Saudi: Give Syrian rebels missiles to down Russian jets

Saudi: Give Syrian rebels missiles to down Russian jets
Saudi Arabia's foreign minister has said Syrian moderate rebels facing an intense bombing campaign should be equipped with surface-to-air missiles.
3 min read
20 February, 2016
File photo: Russian-made 9K338 'Igla-S' (SA-18) man-portable air-defence (MANPAD) surface-to-air missile launcher [AFP]
Saudi Arabia's foreign minister said Syrian rebels should be armed with surface-to-air missiles against the Russian-backed Syrian regime.

Anti-aircraft weapons could tip the scales on the battlefield as they did in Soviet-occupied Afghanistan in the 1980s, Adel al-Jubeir has said.

"We believe that introducing surface-to-air missiles in Syria is going to change the balance of power on the ground," he said, stressing this would have to be decided by a coalition of partner states.

"It will allow the moderate opposition to be able to neutralise the helicopters and aircraft that are dropping chemicals and have been carpet-bombing them, just like surface-to-air missiles in Afghanistan were able to change the balance of power there," he added.

US military aid of anti-aircraft weapons to Afghan mujahideen during the Soviet occupation is credited with having significantly turned around the conflict that ended in Russia's withdrawal.

Russia began a bombing campaign in September last year to back up its longstanding ally Assad. Last year its pilots carried out more than 5,000 sorties.

Syrian opposition groups have accused Moscow of mainly targeting moderate rebels fighting the Assad regime as well as inflicting civilian casualties, a view shared by Western governments too.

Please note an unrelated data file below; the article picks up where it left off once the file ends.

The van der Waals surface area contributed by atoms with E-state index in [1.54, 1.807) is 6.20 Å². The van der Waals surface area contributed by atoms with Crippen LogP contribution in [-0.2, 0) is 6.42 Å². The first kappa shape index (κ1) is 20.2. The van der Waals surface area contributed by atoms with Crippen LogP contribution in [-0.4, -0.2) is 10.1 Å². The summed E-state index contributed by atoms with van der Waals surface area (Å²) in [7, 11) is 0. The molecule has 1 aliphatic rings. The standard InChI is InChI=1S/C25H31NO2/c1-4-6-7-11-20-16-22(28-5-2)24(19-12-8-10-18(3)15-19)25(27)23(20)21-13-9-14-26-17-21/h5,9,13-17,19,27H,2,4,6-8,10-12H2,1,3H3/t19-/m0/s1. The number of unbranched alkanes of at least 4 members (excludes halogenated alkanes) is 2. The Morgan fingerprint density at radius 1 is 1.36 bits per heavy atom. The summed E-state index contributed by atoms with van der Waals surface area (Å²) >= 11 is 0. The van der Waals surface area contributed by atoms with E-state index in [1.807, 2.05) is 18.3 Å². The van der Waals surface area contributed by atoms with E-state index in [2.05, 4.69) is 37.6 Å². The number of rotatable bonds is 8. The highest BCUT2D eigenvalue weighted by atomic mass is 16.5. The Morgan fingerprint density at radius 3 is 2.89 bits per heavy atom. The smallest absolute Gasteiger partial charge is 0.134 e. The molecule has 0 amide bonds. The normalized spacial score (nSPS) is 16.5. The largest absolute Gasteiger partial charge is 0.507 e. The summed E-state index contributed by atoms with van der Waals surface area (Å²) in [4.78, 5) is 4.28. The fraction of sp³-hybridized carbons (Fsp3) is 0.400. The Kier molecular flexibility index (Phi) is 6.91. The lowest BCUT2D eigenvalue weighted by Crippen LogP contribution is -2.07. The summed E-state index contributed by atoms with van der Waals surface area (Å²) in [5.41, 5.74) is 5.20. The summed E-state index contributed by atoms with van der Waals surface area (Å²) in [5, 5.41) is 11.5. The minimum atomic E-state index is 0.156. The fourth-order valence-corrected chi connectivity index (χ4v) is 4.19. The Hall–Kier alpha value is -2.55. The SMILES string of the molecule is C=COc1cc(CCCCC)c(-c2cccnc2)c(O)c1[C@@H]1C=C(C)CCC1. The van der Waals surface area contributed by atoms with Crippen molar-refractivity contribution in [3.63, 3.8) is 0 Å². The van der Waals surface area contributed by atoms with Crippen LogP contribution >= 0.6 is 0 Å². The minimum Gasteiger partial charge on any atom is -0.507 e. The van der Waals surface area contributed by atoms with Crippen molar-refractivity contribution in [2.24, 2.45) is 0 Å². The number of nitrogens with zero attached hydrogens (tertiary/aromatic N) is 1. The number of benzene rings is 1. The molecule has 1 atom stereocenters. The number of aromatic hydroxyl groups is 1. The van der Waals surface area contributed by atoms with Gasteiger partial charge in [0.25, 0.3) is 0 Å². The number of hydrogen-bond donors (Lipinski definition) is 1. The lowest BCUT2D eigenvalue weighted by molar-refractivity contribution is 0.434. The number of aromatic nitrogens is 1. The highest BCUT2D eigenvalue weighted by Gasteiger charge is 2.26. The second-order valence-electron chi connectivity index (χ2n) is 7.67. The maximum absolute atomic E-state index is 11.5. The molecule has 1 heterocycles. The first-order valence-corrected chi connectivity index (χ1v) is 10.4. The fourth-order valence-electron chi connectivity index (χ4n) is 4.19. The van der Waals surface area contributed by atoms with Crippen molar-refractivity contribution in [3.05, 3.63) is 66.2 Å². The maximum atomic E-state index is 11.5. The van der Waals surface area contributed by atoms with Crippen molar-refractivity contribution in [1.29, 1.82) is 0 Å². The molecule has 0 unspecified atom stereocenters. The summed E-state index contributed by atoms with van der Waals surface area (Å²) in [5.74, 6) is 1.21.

Russian air raids in Syria have devastated the opposition [Getty]

Moscow insists it is tackling "terrorist" groups such as the Islamic state [IS] group.

The minister cautioned that "this has to be studied very carefully, however, because you don't want such weapons to fall into the wrong hands".

"This is a decision that the international coalition will have to make," Jubeir added. "This is not Saudi Arabia's decision."

He also said that Russian support would not save the Syrian regime of President Bashar al-Assad in the long term, reiterating Riyadh's call for him to step down.

"The other option is that the war will continue and Bashar al-Assad will be defeated," he said.

Saudi Arabia has backed rebel forces fighting Assad in the country's nearly five-year civil war.

It has also been part of the US-led coalition bombing IS in Syria and Iraq since late 2014.

Jubeir said this week that any Saudi troops, including special forces, on the ground would make the battle against the IS its priority.

"We expressed our readiness to join the US-led, international coalition against [IS] with special forces," he said.

"All of this, however, is still in the discussion phase and in the initial planning phase," he added.

The Saudi chief diplomat also spoke about similarities between the Islam practiced in his country and the IS' religious ideology.

"[IS] is as much an Islamic organisation as the KKK in America is a Christian organisation," he said, referring to the white-supremacist Ku Klux Klan movement.

"They burned people of African descent on the cross, and they said they're doing it in the name of Jesus Christ.

"Unfortunately, in every religion there are people who pervert the faith. We should not take the actions of psychopaths and paint them as being representative of the whole religion."